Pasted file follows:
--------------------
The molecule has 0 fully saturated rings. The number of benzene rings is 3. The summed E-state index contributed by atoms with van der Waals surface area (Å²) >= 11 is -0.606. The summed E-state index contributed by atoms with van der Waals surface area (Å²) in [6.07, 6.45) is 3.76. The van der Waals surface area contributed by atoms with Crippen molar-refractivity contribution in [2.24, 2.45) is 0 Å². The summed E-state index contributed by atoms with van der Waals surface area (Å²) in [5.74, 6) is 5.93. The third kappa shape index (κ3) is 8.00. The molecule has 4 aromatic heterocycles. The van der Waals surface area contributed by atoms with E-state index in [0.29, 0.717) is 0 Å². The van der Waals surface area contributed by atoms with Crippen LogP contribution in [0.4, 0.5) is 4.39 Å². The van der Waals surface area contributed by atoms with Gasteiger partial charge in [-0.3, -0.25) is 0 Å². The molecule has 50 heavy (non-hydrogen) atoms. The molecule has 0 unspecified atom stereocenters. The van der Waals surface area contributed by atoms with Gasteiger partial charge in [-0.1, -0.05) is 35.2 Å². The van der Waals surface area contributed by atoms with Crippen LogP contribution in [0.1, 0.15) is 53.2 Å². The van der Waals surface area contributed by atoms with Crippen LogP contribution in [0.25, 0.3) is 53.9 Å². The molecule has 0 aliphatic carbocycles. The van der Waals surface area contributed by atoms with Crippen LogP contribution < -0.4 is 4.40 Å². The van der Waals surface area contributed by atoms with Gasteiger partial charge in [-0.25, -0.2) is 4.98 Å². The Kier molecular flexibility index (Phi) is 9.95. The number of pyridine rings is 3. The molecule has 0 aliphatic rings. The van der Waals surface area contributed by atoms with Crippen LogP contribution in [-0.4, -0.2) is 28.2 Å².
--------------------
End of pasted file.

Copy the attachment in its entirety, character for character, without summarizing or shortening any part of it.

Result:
The molecule has 0 fully saturated rings. The number of benzene rings is 3. The summed E-state index contributed by atoms with van der Waals surface area (Å²) >= 11 is -0.606. The summed E-state index contributed by atoms with van der Waals surface area (Å²) in [6.07, 6.45) is 3.76. The van der Waals surface area contributed by atoms with Crippen molar-refractivity contribution in [2.24, 2.45) is 0 Å². The summed E-state index contributed by atoms with van der Waals surface area (Å²) in [5.74, 6) is 5.93. The third kappa shape index (κ3) is 8.00. The molecule has 4 aromatic heterocycles. The van der Waals surface area contributed by atoms with E-state index in [0.29, 0.717) is 0 Å². The van der Waals surface area contributed by atoms with Crippen LogP contribution in [0.4, 0.5) is 4.39 Å². The van der Waals surface area contributed by atoms with Gasteiger partial charge in [-0.3, -0.25) is 0 Å². The molecule has 50 heavy (non-hydrogen) atoms. The molecule has 0 unspecified atom stereocenters. The van der Waals surface area contributed by atoms with Gasteiger partial charge in [-0.1, -0.05) is 35.2 Å². The van der Waals surface area contributed by atoms with Crippen LogP contribution in [0.1, 0.15) is 53.2 Å². The van der Waals surface area contributed by atoms with Crippen LogP contribution in [0.25, 0.3) is 53.9 Å². The molecule has 0 aliphatic carbocycles. The van der Waals surface area contributed by atoms with Crippen LogP contribution < -0.4 is 4.40 Å². The van der Waals surface area contributed by atoms with Gasteiger partial charge in [-0.25, -0.2) is 4.98 Å². The Kier molecular flexibility index (Phi) is 9.95. The number of pyridine rings is 3. The molecule has 0 aliphatic rings. The van der Waals surface area contributed by atoms with Crippen LogP contribution in [-0.4, -0.2) is 28.2 Å².